"We had good terms and conditions, but they were understaffed and underfunded. No one was standing over me beating me with a stick to work until 8pm, but I was the only person who did my job."

This meant that she regularly worked until 7.30pm or 8pm, and sometimes at weekends.

Her daughter, Isabelle, then 10 years old, went to an after-school club and then joined her in the office. Ms Vince told her daughter to dawdle on her way over, so she would arrive late.

"Then one day Isabelle went missing. After a search, she was found at a friend's. It really got me thinking, `What am I doing? I'm telling my child to walk the streets so she doesn't interfere with my work. This is a nonsense'."

When attempts to reduce her hours failed, she started to suffer classic signs of stress, such as chronic tiredness and interrupted sleeping patterns. The charity tried to use volunteers, but of course they had to be trained up, and several were unreliable.

"As my daughter got older," Ms Vince says, "I just decided it wasn't worth it. It's not that many more years until my daughter will be gone. I'd not really had the time for her and decided I had better spend a couple of years with her now."

She decided to start her own business and gave her notice. More than a year later, she finds herself without a job, much less a business, and on benefit. But she says she would make the same decision today. "Yes, life is better. I really get fed up with no money, but Isabelle would rather be without money than not have me around."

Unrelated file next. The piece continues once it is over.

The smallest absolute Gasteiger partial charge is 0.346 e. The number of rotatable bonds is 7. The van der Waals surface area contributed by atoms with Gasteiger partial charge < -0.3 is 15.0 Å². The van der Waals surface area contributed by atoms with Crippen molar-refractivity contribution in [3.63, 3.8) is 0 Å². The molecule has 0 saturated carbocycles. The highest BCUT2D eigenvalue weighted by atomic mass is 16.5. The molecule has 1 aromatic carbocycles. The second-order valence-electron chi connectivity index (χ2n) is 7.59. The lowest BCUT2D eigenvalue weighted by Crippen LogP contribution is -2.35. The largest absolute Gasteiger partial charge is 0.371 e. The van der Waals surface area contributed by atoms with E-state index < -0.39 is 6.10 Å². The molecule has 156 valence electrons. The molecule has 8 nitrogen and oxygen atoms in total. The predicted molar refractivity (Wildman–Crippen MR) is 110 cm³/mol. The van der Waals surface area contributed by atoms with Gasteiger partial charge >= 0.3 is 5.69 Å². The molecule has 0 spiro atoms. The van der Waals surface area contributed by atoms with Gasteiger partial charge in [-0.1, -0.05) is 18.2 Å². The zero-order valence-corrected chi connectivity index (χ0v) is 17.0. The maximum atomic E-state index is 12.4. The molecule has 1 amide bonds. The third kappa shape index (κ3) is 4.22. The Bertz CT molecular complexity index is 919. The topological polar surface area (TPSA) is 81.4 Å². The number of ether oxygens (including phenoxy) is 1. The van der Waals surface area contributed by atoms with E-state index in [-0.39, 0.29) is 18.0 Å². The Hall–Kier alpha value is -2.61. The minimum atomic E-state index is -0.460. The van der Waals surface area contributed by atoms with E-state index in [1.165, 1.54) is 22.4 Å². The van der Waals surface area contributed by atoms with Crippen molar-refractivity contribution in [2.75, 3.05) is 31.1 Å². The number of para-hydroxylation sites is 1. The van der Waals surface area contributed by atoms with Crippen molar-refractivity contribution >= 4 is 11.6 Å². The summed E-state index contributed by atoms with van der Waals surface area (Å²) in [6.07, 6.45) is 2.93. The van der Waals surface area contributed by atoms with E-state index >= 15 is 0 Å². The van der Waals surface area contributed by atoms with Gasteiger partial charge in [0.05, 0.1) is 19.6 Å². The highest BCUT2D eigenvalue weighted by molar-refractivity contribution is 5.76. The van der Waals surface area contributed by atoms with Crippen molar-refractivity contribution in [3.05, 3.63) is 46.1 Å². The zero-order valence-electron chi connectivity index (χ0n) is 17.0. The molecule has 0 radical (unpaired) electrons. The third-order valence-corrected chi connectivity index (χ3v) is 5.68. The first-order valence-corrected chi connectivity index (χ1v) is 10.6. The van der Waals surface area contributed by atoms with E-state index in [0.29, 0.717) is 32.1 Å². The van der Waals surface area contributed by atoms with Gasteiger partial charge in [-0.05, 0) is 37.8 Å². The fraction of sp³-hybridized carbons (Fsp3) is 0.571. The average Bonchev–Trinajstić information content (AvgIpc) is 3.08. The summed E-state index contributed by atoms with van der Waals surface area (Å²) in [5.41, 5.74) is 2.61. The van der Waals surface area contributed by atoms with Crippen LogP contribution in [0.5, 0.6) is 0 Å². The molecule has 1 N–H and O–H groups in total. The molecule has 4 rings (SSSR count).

Today, Howard Davies will leave his office at the Bank of England at 5.30pm. As a working parent and a patron of Parents at Work, it would be too embarrassing to do anything else.

"Oh, I'll definitely be off on time on today. But the honest answer as to whether I do this all the time is no," says Mr Davies, 47, the Deputy Governor of the Bank. "I've got the sort of job in which you can't avoid evening work. But if I don't have a dinner, then I don't hang around."

On Wednesday, he was in Toronto; on Thursday, he was in Ottawa. Today, he will be back in Britain by breakfast time - and you can bet it won't be a working one. "I always decline breakfast meetings and I tell people why I'm declining: I think it is important to see my children in the morning - I don't see them enough."

Mr Davies and his wife have two sons - George, 11, and Archie, eight. He has always made a point of seeing them every morning and doing the school run. His advice to others who feel they want to re-examine their working hours is to be "fairly up front about it" and that "a bit of give and take is required".

"It's important to create a climate in which output is what's important and not just presence," he says.

The Bank of England has a working parents' forum and Mr Davies says that no one should fear missing school events such as sports days. "I've not seen that in too many files `goes to too many school sports days'. That doesn't get marked down."